Lana, in desperation, decides to help her neighbors, or at least their children, by taking as many of them as she can to the remote cottage that her father left her, near the volcano Kilauea. The volcano area is remote and sparsely populated. It should be safe for Lana and her collection of refugees.
But when the nearby Army base is opened as one of several Japanese-American detainment camps on the island, Lana and her charges are in grave danger. And Lana is in danger of losing her heart to one of the soldiers – someone who will never be able to forgive her for all the lies she has told in her attempt to keep everyone safe.
Escape Rating B: Fair warning, this is going to be one of my mixed feelings reviews. Because I have very mixed feelings about this book.
I really, really wanted to love this book. Truly. But I just didn’t. I ended up left with the feeling that it is very well written, well-researched, absolutely has an audience, and that I’m just not quite it.
One of the ways in which the writing really got me, as in it moved me terribly, was in the descriptions of Lana’s grief at her father’s sudden death and her regrets about the time they wasted not really communicating. Because I went through all of that and STILL have a whole lot of regrets and tears almost 30 years later. Some griefs never leave us, so that part of her story resonated so hard I almost couldn’t get through it.
At the same time, I found a lot of Lana’s story read like it belonged in a contemporary women’s fiction story rather than a book that feels like it’s trying to say something about the Hawaiian experience of World War II in the period directly after the attack on Pearl Harbor. And not that I don’t generally enjoy women’s fiction. It’s just that these two great tastes didn’t go great together IMHO.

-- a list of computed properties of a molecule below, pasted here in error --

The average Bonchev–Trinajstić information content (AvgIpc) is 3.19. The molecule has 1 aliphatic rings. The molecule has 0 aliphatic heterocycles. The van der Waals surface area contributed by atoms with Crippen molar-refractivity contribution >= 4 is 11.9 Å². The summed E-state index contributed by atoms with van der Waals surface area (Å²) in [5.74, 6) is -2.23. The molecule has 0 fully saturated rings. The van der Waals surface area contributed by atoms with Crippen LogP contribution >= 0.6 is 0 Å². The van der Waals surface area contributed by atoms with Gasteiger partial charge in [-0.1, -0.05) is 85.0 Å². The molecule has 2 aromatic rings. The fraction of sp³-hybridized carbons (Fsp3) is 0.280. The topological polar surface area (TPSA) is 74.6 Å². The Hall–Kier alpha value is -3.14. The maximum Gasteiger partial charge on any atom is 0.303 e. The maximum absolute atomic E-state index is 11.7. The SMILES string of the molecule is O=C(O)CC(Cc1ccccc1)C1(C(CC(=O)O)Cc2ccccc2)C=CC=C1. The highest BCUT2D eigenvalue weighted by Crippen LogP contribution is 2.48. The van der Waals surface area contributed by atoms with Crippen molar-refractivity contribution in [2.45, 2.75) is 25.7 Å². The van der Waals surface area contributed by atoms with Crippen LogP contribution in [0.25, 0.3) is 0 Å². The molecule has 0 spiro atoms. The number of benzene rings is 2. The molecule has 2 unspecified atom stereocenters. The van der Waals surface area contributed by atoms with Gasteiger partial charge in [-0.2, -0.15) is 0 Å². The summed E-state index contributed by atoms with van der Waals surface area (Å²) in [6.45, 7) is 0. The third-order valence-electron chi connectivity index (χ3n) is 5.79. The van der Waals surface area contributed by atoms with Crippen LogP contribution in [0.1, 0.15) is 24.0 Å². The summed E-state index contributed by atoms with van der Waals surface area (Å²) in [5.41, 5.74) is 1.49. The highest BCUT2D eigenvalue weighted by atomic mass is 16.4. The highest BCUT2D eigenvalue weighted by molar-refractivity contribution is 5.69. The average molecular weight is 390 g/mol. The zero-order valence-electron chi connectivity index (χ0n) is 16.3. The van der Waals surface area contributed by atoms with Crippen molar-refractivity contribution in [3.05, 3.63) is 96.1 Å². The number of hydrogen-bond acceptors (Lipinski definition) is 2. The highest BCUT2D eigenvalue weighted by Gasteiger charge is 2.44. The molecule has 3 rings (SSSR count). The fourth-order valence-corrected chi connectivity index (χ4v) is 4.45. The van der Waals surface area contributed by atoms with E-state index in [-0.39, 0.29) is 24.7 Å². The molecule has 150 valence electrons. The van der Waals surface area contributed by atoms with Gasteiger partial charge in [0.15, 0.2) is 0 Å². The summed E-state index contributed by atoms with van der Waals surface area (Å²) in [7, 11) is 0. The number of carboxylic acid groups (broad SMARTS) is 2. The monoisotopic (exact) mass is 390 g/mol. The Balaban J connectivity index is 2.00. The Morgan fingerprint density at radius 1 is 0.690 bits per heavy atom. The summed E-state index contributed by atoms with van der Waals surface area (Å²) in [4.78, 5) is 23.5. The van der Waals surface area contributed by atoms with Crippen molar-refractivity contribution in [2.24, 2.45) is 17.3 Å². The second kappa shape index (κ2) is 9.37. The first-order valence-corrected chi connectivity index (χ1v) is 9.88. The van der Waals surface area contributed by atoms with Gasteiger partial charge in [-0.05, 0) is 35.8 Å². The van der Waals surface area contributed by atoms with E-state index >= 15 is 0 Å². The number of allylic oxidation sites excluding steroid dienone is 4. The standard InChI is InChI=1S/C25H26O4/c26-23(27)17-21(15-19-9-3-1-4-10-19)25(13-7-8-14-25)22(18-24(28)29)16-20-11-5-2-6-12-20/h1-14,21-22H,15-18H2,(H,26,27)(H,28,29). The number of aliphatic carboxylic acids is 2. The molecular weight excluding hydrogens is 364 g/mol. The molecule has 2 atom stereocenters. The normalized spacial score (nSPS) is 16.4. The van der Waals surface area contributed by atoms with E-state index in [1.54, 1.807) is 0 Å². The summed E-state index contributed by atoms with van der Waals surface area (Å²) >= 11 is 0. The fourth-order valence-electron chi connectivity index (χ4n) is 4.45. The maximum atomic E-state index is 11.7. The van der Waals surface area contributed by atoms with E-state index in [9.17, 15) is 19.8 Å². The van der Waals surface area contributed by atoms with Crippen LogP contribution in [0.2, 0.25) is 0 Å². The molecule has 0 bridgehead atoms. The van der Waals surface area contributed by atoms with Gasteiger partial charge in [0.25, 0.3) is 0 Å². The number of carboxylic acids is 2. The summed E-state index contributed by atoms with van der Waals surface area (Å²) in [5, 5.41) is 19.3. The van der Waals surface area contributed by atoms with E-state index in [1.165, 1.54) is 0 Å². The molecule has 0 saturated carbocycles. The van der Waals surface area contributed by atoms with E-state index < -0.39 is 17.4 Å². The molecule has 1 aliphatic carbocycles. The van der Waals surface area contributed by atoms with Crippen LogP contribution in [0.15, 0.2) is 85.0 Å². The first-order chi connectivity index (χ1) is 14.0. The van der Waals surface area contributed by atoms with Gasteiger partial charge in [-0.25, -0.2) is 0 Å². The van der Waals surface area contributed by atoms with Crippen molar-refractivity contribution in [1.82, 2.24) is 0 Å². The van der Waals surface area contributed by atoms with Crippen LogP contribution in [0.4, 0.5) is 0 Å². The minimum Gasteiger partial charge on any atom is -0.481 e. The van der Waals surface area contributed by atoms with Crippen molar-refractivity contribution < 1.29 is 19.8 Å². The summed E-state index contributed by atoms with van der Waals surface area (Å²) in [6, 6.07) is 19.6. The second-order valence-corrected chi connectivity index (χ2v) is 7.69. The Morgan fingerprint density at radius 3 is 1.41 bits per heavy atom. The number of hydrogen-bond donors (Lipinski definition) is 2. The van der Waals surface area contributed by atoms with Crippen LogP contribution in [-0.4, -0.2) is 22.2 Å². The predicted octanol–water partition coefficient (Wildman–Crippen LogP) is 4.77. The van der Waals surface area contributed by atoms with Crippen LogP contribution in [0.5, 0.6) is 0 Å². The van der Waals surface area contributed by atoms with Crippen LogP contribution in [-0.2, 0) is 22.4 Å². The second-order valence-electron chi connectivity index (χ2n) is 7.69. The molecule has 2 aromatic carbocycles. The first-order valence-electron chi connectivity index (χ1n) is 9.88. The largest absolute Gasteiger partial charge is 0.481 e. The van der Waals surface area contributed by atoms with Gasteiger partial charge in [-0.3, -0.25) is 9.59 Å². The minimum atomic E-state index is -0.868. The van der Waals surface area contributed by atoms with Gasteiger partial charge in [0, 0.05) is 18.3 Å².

I think that Lana’s troubles, for me, hit the “one too many” button. Her dad has just died, and that’s both heartbreaking and a necessary part of the story, as it’s her inheritance from him that provides the refuge for the family she gathers around herself. But she’s also separated from her cheating husband, about to get divorced, and her marriage fell apart because she can’t have children. AND there’s a scumbag after her and especially the two girls she’s taking care of. The addition of the scumbag felt over-the-top. It created a bit of a heroine-in-jeopardy plot that wasn’t needed. They were all in enough bloody jeopardy without the scumbag.
I have mixed feelings about the German-American parents being dragged off to detention leaving Lana with their two girls. Not that it wasn’t historically plausible, because it certainly was. But the detention of both German-Americans and Italian-Americans didn’t have the heavy weight of racial animus that the detention of Japanese-Americans certainly did. Although the way that the whole situation bowed to economic necessity was fascinating. Because of the large percentage of Japanese-Americans who were part of the Hawaiian population, the number of people in the internment camps remained relatively small as those people were needed to keep the economy running. Remote places like Hawaii (and Alaska) just don’t have an easy option for bringing large numbers of people in.
I did like the tiny bit of magical realism stuck into the healing properties of the honey made by the bees living in the shadow of the volcano. That part was cool and the touch of it was just right.
So a mixed bag of feelings, and a mixed-feeling kind of review. Your reading mileage may definitely vary.